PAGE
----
Havannah Primary School

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About Havannah Primary School

Name Havannah Primary School
Website http://www.havannah.cheshire.sch.uk
Ofsted Inspections
Headteacher Mrs Stefanie Williams
Address Malhamdale Road, Congleton, CW12 2DF
Phone Number 01260542182
Phase Primary
Type Community school
Age Range 3-11
Religious Character Does not apply
Gender Mixed
Number of Pupils 246
Local Authority Cheshire East
Highlights from Latest Inspection

Short inspection of Havannah Primary School

Following my visit to the school on 6 March 2019, I write on behalf of Her Majesty's Chief Inspector of Education, Children's Services and Skills to report the inspection findings.

The visit was the first short inspection carried out since the school was judged to be good in January 2015. This school continues to be good. The leadership team has maintained the good quality of education in the school since the last inspection.

You have created a dynamic and effective team of senior leaders who have helped to improve outcomes for pupils at the school. Governors are knowledgeable and are well informed about school improvement priorities. They provide a good balance ...of challenge and support to school leaders.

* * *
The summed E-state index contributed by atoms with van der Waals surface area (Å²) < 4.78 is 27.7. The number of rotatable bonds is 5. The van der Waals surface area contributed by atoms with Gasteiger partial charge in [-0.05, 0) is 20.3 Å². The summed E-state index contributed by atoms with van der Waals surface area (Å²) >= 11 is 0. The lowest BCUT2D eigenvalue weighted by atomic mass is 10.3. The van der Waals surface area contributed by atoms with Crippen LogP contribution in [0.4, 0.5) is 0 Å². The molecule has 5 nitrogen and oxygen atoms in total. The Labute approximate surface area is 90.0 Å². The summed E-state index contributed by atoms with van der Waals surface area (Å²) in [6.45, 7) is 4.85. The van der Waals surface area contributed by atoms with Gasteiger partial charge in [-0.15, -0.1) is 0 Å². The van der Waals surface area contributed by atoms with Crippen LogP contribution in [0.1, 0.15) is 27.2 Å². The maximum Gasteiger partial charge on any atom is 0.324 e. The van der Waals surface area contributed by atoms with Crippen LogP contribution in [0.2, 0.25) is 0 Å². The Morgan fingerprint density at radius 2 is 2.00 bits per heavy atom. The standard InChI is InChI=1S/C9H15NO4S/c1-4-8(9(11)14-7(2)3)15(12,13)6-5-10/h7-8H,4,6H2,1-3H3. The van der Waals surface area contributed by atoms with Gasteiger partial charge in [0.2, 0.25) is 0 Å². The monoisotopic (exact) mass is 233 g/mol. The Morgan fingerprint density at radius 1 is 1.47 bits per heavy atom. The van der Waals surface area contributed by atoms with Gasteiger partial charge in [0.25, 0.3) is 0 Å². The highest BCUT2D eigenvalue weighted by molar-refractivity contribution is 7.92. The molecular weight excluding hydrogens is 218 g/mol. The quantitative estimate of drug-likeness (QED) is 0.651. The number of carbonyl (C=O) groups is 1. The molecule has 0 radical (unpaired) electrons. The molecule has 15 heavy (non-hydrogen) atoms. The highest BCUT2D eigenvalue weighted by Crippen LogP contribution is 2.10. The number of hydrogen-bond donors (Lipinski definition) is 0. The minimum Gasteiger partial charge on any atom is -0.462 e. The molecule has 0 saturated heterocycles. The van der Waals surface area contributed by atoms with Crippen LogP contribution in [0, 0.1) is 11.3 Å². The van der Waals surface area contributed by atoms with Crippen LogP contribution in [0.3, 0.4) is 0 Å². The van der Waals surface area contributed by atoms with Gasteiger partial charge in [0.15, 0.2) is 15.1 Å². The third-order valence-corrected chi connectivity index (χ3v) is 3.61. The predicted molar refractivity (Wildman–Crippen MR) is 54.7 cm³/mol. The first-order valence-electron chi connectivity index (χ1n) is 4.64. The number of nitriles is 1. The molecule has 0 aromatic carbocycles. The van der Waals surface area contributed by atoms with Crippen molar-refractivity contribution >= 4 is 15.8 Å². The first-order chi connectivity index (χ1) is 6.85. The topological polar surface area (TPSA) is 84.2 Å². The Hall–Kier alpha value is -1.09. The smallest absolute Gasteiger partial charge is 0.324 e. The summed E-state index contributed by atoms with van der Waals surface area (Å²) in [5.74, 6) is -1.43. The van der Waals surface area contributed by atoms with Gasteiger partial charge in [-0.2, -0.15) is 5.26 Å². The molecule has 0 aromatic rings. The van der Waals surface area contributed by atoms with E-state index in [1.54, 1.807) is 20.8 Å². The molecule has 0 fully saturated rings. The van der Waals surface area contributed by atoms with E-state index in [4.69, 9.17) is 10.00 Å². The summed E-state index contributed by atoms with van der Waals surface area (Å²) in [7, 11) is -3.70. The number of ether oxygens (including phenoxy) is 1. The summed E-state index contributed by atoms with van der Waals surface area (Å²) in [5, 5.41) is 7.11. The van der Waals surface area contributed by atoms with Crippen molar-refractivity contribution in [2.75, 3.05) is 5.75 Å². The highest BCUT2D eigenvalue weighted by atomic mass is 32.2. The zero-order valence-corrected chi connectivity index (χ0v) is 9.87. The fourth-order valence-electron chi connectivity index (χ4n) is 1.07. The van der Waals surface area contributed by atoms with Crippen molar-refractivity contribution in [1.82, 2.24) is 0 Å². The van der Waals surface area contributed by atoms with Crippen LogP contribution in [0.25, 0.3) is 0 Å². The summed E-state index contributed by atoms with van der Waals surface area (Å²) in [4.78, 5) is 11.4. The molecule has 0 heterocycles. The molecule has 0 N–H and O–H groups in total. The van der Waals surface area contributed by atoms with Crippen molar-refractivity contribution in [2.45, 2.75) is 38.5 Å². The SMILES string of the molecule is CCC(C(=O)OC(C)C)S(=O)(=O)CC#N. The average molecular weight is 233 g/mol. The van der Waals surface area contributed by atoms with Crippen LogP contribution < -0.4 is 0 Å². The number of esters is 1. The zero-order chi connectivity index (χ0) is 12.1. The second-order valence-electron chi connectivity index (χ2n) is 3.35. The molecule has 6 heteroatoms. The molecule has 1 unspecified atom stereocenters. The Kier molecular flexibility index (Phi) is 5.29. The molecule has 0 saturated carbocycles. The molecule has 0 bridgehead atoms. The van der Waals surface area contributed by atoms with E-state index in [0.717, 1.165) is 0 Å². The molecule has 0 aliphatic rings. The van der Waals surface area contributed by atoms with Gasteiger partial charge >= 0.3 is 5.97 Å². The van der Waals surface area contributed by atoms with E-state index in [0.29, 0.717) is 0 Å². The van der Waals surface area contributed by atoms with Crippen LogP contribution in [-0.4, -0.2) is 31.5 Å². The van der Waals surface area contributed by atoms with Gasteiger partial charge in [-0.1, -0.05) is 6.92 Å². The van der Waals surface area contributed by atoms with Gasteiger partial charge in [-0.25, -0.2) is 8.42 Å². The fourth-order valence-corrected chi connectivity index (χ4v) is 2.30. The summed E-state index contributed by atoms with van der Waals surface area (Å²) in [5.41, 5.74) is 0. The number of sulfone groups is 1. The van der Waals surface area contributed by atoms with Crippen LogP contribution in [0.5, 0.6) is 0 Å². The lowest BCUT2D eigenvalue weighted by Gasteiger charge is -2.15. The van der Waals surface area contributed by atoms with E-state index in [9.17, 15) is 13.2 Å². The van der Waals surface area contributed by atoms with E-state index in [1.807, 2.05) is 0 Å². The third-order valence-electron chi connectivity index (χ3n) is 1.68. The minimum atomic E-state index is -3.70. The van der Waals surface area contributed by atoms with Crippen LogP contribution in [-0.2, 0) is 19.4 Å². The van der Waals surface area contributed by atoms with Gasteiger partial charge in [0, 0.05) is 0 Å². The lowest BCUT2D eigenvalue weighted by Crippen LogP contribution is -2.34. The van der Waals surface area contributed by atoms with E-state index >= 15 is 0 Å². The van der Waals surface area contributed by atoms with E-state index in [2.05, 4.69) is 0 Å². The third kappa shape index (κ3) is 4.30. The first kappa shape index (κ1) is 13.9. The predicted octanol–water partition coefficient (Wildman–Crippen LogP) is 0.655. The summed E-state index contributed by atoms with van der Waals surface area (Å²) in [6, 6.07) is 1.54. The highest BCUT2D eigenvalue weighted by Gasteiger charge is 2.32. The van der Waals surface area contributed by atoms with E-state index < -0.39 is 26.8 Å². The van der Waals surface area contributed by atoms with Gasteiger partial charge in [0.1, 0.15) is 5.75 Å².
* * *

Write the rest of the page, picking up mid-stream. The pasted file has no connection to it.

Your accurate understanding of the school's strengths and weaknesses clearly informs your plans to develop the school further. You have created a culture of ambition to improve pupils' outcomes and you have ensured that staff are committed to the school's vision of 'inspiring potential and achieving success'. The staff who responded to the staff survey say that they are proud to be part of the school.

You have addressed the areas for improvement left at the last inspection effectively. There is now greater challenge for pupils in their mathematics work because they have more opportunities to use their reasoning skills when solving problems. In 2018, pupils' progress in mathematics improved to be well above the national average at the end of key stage 2.